• low internet bandwidth
  • frequent disconnection of internet connection
  • sometimes no connection at all
  • IRC ports blocked on college network
  • No persistent logs with existing web IRC clients

Apart from that, it took some learning to get started with communication on IRC and the IRC clients:

  • IRC servers (IPs, ports, SSL)
  • channels
  • PM
  • IRC ports

A communication tool that requires some learning is a failure in itself. Not everyone is a geek. If someone is handed a IRC client, there's no straight forward way to make good use of it. We're a bit lucky in this case that we got introduced to FOSS first and then too IRC, and there were people who showed us how to use these tools. But there are many who have little knowledge about FOSS, IRC, etc. and no one to guide them as well.

After college, when I started working, I used to work from multiple machines. Although, I used to use a bot in a remote ZNC server, syncing logs across machines became a pain. Then I got myself a Macbook, and purchased Linkinus (a IRC client). It's so intuitive and sleek. After using Linkinus, I started hating the other not so beautiful IRC clients. And then, at work, we moved from IRC to HipChat. Life became so easy after migrating to Hipchat, may be for the following reasons:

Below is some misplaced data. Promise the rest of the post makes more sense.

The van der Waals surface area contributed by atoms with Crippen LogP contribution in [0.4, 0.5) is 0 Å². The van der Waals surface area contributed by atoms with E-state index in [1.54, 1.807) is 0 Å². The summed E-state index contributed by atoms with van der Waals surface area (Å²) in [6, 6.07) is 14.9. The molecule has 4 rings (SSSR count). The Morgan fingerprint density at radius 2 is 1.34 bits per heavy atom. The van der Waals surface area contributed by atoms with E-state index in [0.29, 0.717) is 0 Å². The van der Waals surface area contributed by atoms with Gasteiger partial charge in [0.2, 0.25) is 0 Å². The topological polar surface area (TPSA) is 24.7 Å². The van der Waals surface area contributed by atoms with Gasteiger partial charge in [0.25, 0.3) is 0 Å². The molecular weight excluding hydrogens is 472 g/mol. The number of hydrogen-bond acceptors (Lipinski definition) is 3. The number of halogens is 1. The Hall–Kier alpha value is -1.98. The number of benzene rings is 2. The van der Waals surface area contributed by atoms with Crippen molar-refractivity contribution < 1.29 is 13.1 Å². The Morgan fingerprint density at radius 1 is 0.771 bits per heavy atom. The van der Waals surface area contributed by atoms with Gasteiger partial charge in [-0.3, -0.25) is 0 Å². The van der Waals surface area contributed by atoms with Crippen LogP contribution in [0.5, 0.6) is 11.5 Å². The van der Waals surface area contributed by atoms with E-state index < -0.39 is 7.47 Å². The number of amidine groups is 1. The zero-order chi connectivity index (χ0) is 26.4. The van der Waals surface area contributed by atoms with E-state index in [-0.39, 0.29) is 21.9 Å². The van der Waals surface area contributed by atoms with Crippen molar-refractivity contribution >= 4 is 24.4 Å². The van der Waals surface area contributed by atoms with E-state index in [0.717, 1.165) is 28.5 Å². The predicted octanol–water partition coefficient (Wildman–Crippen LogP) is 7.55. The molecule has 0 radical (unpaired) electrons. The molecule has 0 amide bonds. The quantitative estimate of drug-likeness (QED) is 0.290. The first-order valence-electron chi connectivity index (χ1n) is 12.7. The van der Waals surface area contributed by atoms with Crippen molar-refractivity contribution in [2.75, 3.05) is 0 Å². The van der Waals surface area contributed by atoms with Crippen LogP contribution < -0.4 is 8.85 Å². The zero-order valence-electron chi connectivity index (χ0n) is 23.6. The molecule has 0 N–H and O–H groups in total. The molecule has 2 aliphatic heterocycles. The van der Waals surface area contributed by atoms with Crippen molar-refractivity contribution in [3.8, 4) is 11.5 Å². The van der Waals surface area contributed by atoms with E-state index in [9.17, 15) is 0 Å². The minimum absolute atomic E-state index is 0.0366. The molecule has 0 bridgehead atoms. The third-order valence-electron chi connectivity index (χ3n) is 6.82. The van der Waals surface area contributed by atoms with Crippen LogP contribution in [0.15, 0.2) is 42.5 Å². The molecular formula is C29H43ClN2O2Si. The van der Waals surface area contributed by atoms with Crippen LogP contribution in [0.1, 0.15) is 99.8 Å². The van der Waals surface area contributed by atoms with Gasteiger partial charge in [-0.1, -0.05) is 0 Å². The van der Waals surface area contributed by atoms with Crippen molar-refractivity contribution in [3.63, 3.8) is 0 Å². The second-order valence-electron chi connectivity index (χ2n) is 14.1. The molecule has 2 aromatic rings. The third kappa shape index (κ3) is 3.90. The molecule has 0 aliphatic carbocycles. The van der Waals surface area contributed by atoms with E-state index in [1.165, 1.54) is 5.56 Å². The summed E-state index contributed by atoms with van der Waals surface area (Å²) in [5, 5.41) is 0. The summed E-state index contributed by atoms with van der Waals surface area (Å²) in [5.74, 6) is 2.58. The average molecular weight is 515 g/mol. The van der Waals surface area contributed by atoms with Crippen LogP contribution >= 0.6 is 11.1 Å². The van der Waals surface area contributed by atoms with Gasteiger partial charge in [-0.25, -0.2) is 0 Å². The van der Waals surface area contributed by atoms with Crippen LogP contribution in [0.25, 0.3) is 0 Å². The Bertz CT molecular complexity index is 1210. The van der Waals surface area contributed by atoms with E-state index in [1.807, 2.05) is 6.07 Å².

• Beautiful web and native clients
  • Accessible from anywhere and multiple devices
  • Centralized logging
  • 24x7 idling
  • Mail notifications when away
  • search interface for chat logs
  • Realtime

But, one has to be on IRC for communication with FOSS communities. I badly wanted to build my own IRC client on the cloud, a realtime one, inspired by HipChat, but I was too lazy to do it due to the complexity involved in building a realtime application. Then, one day, I came across Meteor, which made developing realtime apps a breeze. This was the framework I have been subconsciously waiting for. With Meteor taking care of the realtime communication part, it was very easy for me to focus and start working on Waartaa.

Sayan was able to relate himself with the mission of Waartaa. Why wouldn't he? After all, he had similar experience as mine with IRC communication. He started contributing to Waartaa and taking active participation in brainstorming features, UX and evangelising Waartaa alongside me.

After months of efforts, usually before or after office hours and weekends, we came up with an initial prototype of Waartaa with very limited but important feature set:

  • Centralized logging
  • 24x7 idling
  • Mail notifications
  • Unique identity (across multiple devices)

Currently, I and Sayan have been maintaining Waartaa and building new features. Waartaa has attracted quite some attention in the community. We're able to push Waartaa as a project idea for GSoC 2014 under the umbrella of the Fedoraproject. We received a good number of applications from students across the globe, among which we selected one applicant, Lalit, to hack on Waartaa this summer for GSoC for the Fedoraproject. We are mentoring Lalit to grow as a contributor in Waartaa and play an important role with us in shaping the development of open communication and collaboration tools.